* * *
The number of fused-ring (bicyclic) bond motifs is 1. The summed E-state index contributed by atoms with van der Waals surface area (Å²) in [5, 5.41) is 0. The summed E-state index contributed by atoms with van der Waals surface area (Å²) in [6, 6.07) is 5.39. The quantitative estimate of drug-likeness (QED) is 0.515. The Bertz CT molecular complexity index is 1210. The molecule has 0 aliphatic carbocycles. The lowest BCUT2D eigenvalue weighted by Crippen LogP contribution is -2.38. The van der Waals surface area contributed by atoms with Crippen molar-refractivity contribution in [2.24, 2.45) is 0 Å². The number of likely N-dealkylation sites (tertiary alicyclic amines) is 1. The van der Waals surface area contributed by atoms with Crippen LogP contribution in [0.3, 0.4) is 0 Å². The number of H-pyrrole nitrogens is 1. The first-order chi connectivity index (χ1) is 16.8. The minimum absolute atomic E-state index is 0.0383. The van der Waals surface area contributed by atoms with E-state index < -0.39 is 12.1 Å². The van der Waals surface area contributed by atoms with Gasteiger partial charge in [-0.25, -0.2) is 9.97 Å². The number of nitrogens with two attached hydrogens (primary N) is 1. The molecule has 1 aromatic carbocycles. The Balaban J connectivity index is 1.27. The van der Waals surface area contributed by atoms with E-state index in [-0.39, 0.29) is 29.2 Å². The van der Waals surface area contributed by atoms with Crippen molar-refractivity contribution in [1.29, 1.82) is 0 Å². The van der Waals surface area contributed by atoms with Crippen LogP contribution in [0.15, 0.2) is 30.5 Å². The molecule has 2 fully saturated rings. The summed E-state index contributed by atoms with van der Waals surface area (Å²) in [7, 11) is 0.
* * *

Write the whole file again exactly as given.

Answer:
The number of fused-ring (bicyclic) bond motifs is 1. The summed E-state index contributed by atoms with van der Waals surface area (Å²) in [5, 5.41) is 0. The summed E-state index contributed by atoms with van der Waals surface area (Å²) in [6, 6.07) is 5.39. The quantitative estimate of drug-likeness (QED) is 0.515. The Bertz CT molecular complexity index is 1210. The molecule has 0 aliphatic carbocycles. The lowest BCUT2D eigenvalue weighted by Crippen LogP contribution is -2.38. The van der Waals surface area contributed by atoms with Crippen molar-refractivity contribution in [2.24, 2.45) is 0 Å². The number of likely N-dealkylation sites (tertiary alicyclic amines) is 1. The van der Waals surface area contributed by atoms with Crippen LogP contribution in [0.3, 0.4) is 0 Å². The number of H-pyrrole nitrogens is 1. The first-order chi connectivity index (χ1) is 16.8. The minimum absolute atomic E-state index is 0.0383. The van der Waals surface area contributed by atoms with E-state index < -0.39 is 12.1 Å². The van der Waals surface area contributed by atoms with Gasteiger partial charge in [-0.25, -0.2) is 9.97 Å². The number of nitrogens with two attached hydrogens (primary N) is 1. The molecule has 1 aromatic carbocycles. The Balaban J connectivity index is 1.27. The van der Waals surface area contributed by atoms with E-state index in [-0.39, 0.29) is 29.2 Å². The van der Waals surface area contributed by atoms with Crippen molar-refractivity contribution in [1.29, 1.82) is 0 Å². The van der Waals surface area contributed by atoms with Crippen LogP contribution in [0.15, 0.2) is 30.5 Å². The molecule has 2 fully saturated rings. The summed E-state index contributed by atoms with van der Waals surface area (Å²) in [7, 11) is 0.